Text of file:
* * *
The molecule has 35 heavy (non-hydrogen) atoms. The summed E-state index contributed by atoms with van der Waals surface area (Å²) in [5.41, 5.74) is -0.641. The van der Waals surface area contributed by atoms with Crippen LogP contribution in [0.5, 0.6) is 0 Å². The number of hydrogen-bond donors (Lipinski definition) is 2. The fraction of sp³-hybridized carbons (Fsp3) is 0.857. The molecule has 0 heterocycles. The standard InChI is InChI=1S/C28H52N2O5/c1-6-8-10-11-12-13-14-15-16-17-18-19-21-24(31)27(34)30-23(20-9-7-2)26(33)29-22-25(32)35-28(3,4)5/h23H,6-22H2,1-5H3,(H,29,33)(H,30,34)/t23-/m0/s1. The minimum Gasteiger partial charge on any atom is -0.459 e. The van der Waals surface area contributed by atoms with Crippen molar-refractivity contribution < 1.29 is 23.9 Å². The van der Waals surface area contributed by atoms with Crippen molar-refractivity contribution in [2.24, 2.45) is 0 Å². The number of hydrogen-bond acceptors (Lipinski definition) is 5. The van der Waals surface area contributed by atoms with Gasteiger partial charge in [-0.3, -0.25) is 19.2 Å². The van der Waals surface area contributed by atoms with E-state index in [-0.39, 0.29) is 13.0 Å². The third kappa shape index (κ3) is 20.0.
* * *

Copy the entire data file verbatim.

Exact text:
The molecule has 35 heavy (non-hydrogen) atoms. The summed E-state index contributed by atoms with van der Waals surface area (Å²) in [5.41, 5.74) is -0.641. The van der Waals surface area contributed by atoms with Crippen LogP contribution in [0.5, 0.6) is 0 Å². The number of hydrogen-bond donors (Lipinski definition) is 2. The fraction of sp³-hybridized carbons (Fsp3) is 0.857. The molecule has 0 heterocycles. The standard InChI is InChI=1S/C28H52N2O5/c1-6-8-10-11-12-13-14-15-16-17-18-19-21-24(31)27(34)30-23(20-9-7-2)26(33)29-22-25(32)35-28(3,4)5/h23H,6-22H2,1-5H3,(H,29,33)(H,30,34)/t23-/m0/s1. The minimum Gasteiger partial charge on any atom is -0.459 e. The van der Waals surface area contributed by atoms with Crippen molar-refractivity contribution < 1.29 is 23.9 Å². The van der Waals surface area contributed by atoms with Crippen molar-refractivity contribution in [2.24, 2.45) is 0 Å². The number of hydrogen-bond acceptors (Lipinski definition) is 5. The van der Waals surface area contributed by atoms with Gasteiger partial charge in [-0.3, -0.25) is 19.2 Å². The van der Waals surface area contributed by atoms with E-state index in [-0.39, 0.29) is 13.0 Å². The third kappa shape index (κ3) is 20.0.